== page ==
Nature still suffers from the ‘N’ word – nice to have, nice to look at; especially when being talked about by the ‘Nation’s Greatest Naturalist and Nicest Man’, Sir David Attenborough (although he’s getting a bit edgier in his old age, viz highlighting human population pressure for pushing ever more species to the brink of extinction). Nature is seen as nice, but not necessary and certainly not essential for the good of civic society. It lies low on most policymakers’ list of priorities, as per George Osborne’s statement at the 2011 Conservative Party conference,‘We’re not going to save the planet by putting our country out of business’.
Beyond my brief, politely ignored provocation, nature and its value to us humans, never mind its intrinsic value, barely got a mention. The slightly too warm controlled atmosphere of the conference room hung heavy with ‘C’ words – civic society, civil engineering, community, commerce.The consensus defaulted to a moderately adapted version of business as usual: smarter construction and engineering solutions – still primarily the pouring of concrete, rather than any radical rethinking of a future city in which nature was viewed as a critical partner for creating long-term resilience and sustaining the wellbeing of its citizens. George Osborne would have been grinning like the Cheshire Cat in a hard-hat.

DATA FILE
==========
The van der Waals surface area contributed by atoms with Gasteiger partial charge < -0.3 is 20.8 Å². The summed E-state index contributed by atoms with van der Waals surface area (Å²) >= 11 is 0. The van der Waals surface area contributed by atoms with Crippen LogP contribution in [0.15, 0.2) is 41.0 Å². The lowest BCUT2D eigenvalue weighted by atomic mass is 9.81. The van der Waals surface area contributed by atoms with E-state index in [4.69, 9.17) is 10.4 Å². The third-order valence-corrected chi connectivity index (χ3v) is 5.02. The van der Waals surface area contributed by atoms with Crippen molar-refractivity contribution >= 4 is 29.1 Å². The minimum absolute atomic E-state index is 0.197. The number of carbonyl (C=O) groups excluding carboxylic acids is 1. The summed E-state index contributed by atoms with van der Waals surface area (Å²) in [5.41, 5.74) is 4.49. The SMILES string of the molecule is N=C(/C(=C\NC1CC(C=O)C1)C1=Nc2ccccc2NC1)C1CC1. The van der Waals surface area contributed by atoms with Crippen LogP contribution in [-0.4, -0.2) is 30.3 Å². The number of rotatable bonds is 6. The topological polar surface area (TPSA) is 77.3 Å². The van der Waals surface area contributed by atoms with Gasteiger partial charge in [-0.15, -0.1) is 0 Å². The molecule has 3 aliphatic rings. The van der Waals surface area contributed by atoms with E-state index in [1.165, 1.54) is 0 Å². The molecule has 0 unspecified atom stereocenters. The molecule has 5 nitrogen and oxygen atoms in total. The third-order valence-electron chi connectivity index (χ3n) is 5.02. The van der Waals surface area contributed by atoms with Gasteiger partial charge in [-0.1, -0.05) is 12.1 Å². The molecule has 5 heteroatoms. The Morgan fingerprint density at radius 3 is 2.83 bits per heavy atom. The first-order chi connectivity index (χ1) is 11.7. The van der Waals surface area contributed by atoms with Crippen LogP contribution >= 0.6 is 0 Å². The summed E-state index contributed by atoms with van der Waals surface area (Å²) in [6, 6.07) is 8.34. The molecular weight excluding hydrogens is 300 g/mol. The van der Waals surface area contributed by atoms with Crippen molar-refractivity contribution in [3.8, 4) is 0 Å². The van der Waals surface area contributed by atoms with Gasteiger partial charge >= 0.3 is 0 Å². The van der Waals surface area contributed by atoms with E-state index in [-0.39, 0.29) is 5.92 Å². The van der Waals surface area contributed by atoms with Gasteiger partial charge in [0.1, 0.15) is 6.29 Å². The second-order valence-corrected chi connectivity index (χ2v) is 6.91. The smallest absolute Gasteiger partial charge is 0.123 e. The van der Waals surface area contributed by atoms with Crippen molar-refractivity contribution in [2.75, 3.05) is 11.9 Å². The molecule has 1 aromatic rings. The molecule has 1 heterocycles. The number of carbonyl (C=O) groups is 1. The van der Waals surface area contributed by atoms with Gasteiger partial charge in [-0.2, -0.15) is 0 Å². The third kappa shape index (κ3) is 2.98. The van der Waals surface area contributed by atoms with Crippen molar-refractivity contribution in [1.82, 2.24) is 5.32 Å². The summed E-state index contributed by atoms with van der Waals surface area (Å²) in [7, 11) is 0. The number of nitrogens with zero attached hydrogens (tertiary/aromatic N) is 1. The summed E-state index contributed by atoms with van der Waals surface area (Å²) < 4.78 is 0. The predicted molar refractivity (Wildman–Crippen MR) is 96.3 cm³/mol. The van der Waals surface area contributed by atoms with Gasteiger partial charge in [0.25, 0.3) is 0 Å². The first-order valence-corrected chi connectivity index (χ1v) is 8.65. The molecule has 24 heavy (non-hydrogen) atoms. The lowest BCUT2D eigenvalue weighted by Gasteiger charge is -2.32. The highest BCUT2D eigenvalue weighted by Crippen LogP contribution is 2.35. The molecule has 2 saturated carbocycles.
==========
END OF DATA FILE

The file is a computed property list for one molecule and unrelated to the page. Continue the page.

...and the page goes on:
I left the event despondent that I’d failed to characterise and communicate Nature as that vital ‘5th Emergency Service’, underpinning all the others – filtering out pollutants from our air, locking away carbon dioxide, slowing the flow of rivers to reduce flooding, storing groundwater for our drinking water, providing tranquil space and respite for our minds and bodies etc. And failed in a city, more blessed than most with a plethora of green and blue space in walking distance of its citizens. Where, despite of, rather than because of, town planners, wildlife weaves its way across, through and over the city-scape: foxes and badgers finding refuge from persecution in the countryside; eels migrating into the heart of the metropolis via the Avon thousands of miles from the Sargasso Sea; otters, hard and hungry on their tails, taking up residence within yards of Temple Meads station; peregrines stooping from their tower-block and cathedral eyries onto unsuspecting pigeons whilst shoppers below go about their business oblivious to the aerial combat above their heads.
Musings on a Monopoly Board…